Under its durable chairman MTN has quietly wormed its way back into the hearts of critics. Now the South African-based mobile phone behemoth cannot be ignored. By Gugu Lourie
A few months ago, Phuthuma Nhleko came back to the helm of the troubled firm as an executive chairman with only one goal – to sort out the Nigeria fine debacle which culminated in the departure of then MTN CEO Sifiso Dabengwa.
Dabengwa resigned when MTN was slapped with a $5.2 billion fine by the Nigerian authorities for failing to register subscribers.
MTN’s biggest investor, state-owned fund manager the Public Investment Corporation (PIC), also questioned the role of the board led by Nhleko in events that led to the massive fine.
Nhleko stood firm amid murmurs of criticism over the protracted delay by the Nigerian authorities in finalising the size of the fine.
Furthermore, pressure for radical leadership changes seem to have hastened as MTN’s market value dropped. MTN lost its position as a biggest listed mobile phone operator to rival Vodacom.
Yet now the position seems to have drastically changed. MTN has agreed a settlement fee of $1.2 billion (330 billion naira) with the Nigerian authorities and has begun paying the fine.
Nhleko has rejigged the company’s board to bring in fresh blood. He will also stand down as chairman in two and a half years.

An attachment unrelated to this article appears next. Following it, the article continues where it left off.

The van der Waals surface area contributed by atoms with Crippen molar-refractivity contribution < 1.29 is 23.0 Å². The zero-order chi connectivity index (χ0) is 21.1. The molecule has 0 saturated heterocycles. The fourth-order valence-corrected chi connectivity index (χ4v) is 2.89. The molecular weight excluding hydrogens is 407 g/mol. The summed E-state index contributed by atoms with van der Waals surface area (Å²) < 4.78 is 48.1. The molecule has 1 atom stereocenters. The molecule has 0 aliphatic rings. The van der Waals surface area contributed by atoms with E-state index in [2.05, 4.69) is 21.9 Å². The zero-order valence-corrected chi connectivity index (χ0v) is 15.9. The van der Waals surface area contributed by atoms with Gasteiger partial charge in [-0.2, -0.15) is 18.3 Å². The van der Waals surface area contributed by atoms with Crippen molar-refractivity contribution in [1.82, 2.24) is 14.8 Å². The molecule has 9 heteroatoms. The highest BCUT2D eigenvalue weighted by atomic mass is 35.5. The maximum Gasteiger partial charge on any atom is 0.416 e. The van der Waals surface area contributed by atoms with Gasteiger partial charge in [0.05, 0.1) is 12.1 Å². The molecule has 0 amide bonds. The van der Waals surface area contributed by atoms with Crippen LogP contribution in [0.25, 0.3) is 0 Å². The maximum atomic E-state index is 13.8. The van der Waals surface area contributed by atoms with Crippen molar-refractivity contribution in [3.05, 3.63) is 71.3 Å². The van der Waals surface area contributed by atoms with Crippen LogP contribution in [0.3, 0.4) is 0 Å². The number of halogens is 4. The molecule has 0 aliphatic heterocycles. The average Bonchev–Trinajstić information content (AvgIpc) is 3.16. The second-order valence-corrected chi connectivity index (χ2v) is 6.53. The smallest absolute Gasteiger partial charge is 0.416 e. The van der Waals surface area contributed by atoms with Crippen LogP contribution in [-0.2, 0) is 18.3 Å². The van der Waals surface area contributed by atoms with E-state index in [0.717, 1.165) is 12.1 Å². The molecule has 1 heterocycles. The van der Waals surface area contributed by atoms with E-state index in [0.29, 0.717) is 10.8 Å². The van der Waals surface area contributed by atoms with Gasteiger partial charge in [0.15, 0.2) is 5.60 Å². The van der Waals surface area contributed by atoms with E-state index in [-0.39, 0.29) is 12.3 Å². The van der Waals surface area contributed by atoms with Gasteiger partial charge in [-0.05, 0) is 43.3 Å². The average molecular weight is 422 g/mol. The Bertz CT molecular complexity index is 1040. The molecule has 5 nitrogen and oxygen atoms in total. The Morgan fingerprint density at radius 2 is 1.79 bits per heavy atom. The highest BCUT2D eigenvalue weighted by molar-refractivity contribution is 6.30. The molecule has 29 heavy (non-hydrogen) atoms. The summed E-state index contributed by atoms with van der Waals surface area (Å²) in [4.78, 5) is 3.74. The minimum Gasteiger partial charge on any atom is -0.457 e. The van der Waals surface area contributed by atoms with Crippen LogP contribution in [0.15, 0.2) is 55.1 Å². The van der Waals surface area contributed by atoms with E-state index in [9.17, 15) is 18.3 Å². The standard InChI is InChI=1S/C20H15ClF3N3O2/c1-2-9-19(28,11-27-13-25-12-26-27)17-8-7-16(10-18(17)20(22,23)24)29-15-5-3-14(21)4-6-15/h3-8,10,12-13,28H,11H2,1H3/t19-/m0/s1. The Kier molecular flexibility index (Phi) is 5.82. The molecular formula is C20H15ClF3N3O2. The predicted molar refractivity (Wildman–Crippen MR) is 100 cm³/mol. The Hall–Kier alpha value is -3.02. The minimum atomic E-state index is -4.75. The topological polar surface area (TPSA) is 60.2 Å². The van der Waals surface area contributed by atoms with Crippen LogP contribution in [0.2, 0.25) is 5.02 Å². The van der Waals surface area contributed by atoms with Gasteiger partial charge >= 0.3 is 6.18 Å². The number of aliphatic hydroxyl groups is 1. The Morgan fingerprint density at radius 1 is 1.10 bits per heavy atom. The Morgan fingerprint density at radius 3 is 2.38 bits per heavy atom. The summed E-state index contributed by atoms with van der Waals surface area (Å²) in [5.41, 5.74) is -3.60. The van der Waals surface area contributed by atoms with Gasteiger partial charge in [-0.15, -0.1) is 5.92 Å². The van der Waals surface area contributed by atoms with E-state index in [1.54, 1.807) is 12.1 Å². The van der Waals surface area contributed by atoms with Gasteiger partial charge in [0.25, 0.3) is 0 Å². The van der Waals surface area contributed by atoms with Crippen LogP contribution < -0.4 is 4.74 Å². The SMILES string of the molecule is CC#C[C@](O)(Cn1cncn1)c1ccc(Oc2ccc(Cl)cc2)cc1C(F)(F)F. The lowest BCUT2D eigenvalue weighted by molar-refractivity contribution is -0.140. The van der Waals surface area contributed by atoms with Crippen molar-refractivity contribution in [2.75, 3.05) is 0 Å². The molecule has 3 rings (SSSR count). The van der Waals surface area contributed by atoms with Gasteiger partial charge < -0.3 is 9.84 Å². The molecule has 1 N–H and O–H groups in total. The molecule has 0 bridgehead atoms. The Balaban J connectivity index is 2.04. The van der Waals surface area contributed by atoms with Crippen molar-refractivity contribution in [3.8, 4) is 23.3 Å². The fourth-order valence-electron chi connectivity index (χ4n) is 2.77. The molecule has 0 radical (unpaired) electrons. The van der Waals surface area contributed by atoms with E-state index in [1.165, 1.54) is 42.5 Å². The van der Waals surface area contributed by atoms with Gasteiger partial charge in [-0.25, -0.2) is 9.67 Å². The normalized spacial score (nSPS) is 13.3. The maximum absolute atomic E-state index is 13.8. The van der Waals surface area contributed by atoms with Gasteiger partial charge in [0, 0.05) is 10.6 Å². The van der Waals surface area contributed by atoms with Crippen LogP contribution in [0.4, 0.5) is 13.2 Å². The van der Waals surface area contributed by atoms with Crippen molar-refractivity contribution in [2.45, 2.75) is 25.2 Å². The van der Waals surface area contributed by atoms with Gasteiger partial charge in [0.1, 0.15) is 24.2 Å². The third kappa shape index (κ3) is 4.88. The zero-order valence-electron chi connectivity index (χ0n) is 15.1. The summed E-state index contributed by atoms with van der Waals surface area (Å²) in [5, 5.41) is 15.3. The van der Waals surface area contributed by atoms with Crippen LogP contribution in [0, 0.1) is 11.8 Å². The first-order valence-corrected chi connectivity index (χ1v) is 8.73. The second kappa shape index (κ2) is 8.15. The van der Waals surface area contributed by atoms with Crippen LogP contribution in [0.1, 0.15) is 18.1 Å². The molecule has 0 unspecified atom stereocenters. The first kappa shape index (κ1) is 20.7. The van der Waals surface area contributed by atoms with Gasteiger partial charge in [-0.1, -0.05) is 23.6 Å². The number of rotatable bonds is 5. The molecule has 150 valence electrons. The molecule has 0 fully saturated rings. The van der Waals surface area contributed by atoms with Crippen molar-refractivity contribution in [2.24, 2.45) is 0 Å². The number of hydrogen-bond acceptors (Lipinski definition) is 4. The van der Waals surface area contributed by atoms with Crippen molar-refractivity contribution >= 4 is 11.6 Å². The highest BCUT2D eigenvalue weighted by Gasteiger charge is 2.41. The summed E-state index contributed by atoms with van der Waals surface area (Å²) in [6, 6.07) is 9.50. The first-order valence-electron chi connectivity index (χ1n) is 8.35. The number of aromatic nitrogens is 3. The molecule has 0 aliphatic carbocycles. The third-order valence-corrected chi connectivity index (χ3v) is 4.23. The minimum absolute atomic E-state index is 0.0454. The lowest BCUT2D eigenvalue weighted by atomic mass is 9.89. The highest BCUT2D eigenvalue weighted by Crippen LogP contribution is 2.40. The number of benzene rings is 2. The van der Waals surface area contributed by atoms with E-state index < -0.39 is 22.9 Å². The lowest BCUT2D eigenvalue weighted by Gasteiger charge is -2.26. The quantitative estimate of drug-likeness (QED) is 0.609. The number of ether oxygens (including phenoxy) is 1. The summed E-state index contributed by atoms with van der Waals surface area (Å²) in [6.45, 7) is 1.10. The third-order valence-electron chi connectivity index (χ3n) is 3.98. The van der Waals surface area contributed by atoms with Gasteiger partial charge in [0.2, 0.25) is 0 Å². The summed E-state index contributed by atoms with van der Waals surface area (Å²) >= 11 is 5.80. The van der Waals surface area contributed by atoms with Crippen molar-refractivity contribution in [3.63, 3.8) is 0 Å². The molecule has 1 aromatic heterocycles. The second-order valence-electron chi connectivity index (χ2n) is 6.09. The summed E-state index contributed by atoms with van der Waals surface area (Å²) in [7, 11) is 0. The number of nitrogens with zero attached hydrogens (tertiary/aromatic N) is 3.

MTN shares have risen 7.52% in the past 30 days, giving it a R257 billion market cap versus Vodacom’s R242 billion market value.
Nhleko has also replaced top leadership and enticed former Vodafone Europe head Rob Shuter to be the CEO of the cellphone giant. He has also secured the services of Steve van Coller as MTN’s vice president of strategy and mergers and acquisitions. Van Coller is the current CEO: Corporate and Investment Banking at Barclays Africa and is a banker of note. Shuter is also an astute ex-banker after working for both Standard Bank and Nedbank.
These appointments signal a strategic shift for MTN.
They point to a move to tackle fintech head-on. Fintech, also known as Financial technology, is an economic industry composed of firms that use technology to make financial services more efficient.
It is likely that MTN could aggressively pursue the fintech strategy by acquiring start-ups, which are also on the radar screens of the banking firms. To exemplify, Rainfin – a Cape Town-based P2P (peer-to-peer) platform which is the largest in South Africa and focuses on SMEs – is lending more than one million rand per day and is backed by Barclays.
The mushrooming of new and successful fintech companies on the African continent can be directly linked to innovations that meet the needs of historically under-serviced market – the unbanked.
A move to provide a new suite of banking alternatives would enable MTN to ignite its network with financial content and justified its investment in expensive infrastructure networks.
Both van Coller, the incoming-chief boss of strategy and M&A, and big boss, in-waiting ,
Shuter could emulate Nhleko’s previous success record of making MTN the biggest mobile operator in Africa and Middle East after he snapped up strategic assets and invested in so-called risky markets such as Iran and Nigeria.
A deal to buy Barclays Africa assets would also make sense